Clamping Sleeves and Extracting Sleeves
Clamping sleeves are the most commonly used fixing elements for roller bearings with tapered boring on a cylindrical fitting. This means they can be used on both smooth-surfaced and profiled shafts. They are easy to mount and do not need to be fixed to the shaft. The tapered sleeve is pulled in between the inner ring and the shaft using the appropriate screw nut. After mounting, the nut is fixed in place using the tab washer, whereby a tab of the washer is pushed into a groove of the screw nut. In the case of larger diameters, a safety bracket replaces the tab washer.
The clamping sleeves are available both for metric and imperial shaft dimensions. Combined with smooth-surfaced shafts, the bearing can be fixed to the shaft in the desired place. In the case of a profiled shaft, a shoring ring must be used to fix the axial position of the bearing exactly.
Unlike clamping sleeves, extracting sleeves require an external mounting force in order to press them between the internal bearing ring and the shaft. For this, the bearing requires a shaft shoulder as an axial shoring. In general, this axial mounting force is created by a shaft nut. After mounting, the extracting sleeve must be fixed in position.
As the mounting forces are high with larger diameters, hydraulic or annular piston nuts are favoured. These are two-part, reciprocally sealed, ring-shaped components, which are pushed together when mounted using hydraulic pressure. Each component has an internal thread with which it is fastened on to the shaft. The other part is pushed against the extracting sleeve using the annular piston and is thereby pressed between the inner ring and the shaft.
For diameters of about 200mm or more, both clamping and extracting sleeves with oiled nuts should be used for the best possible results. This means that a thin film of oil can be put between the shafts and the sleeve surfaces, which allows the components to slide across each other more easily.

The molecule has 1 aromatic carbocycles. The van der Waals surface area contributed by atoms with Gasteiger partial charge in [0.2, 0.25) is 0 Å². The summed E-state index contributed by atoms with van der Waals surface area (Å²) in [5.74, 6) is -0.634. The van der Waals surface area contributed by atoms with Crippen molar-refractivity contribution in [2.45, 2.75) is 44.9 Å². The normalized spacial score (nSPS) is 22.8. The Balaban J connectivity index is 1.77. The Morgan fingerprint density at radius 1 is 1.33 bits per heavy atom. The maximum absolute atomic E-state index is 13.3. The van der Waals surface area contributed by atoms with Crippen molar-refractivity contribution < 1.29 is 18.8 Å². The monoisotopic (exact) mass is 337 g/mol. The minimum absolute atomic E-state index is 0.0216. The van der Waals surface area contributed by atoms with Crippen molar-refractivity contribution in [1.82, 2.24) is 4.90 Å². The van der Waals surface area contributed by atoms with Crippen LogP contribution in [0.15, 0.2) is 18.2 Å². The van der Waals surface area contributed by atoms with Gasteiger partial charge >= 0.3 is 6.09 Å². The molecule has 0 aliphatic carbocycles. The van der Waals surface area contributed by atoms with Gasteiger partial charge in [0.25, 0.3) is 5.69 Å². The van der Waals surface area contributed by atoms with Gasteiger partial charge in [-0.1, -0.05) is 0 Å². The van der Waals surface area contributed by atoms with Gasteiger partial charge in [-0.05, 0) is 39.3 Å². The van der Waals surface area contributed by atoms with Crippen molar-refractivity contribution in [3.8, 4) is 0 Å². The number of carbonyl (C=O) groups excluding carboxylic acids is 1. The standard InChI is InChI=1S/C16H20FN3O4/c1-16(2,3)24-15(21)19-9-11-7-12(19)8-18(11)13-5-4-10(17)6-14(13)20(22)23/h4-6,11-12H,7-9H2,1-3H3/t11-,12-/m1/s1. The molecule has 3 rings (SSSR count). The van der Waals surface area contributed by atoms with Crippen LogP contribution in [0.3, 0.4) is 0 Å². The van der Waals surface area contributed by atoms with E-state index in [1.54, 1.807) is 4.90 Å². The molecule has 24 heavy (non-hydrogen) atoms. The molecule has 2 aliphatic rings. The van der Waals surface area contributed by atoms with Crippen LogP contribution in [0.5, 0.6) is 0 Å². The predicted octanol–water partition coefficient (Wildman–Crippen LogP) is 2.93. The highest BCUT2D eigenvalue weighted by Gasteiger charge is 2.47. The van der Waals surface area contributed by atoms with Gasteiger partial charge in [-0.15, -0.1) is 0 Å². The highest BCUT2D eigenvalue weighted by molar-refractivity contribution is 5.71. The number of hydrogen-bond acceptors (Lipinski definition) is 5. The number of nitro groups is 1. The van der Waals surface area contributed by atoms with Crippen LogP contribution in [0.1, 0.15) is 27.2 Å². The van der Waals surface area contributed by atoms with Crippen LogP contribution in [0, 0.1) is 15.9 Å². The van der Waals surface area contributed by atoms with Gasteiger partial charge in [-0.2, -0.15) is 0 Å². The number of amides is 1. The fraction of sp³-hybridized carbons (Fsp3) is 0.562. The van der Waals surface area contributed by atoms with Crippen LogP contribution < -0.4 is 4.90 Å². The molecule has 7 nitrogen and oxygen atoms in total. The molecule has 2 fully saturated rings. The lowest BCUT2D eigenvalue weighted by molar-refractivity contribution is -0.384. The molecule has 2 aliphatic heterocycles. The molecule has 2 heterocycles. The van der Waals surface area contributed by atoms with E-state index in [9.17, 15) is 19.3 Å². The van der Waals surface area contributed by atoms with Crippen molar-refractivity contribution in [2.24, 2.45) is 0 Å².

Shaft nuts are used for fixing bearings and other machine components to the shaft. Furthermore, they make it easier to install bearings on tapered shaft journals and to remove bearings from extracting sleeves. Depending on what they are to be used for, shaft nuts are called locking nuts or dismantling nuts. Shaft nuts in their various forms differ according to the following types of fixing to the shaft: tab washers, safety brackets, clamping pins, shims and locking pins.
Together with the appropriate roller bearing, housings make up economical, replaceable bearing units and meet the requirements of a maintenance-friendly design . The most common housing designs are: pillow block housing, duplex bearing housing and flanged housing.
Pillow block housings are intended for the installation of spherical roller bearings, self-aligning ball bearings and CARB bearings. They can be fixed directly to smooth-surfaced or profiled shafts using clamping sleeves. This type of housing can also be used as a fixed bearing if a stationary ring is attached to either side.
Duplex bearing housings are partitioned and have two bearing seats. The bearing seats are machined in a single setting and are therefore perfectly concentric. This makes it possible to use rigid bearings and has a positive effect on concentricity, and also ensures smoother operation.
The two bearing seats have different widths. Therefore, a paired bearing can be installed on the side with the wider bearing seat.
The partitioned housing can therefore house different types of roller bearings, such as deep groove ball bearings, angular ball bearings and cylindrical roller bearings, combined in different ways.
Flanged housings: There are two different types of flanged housings. In general, this type of housing is manufactured in two versions: one type is intended for use as a permanent end bearing housing with an end cover and the other as a housing which is opened at both ends for a shaft to run through. For flanged housings there are different spacers and stationary rings available.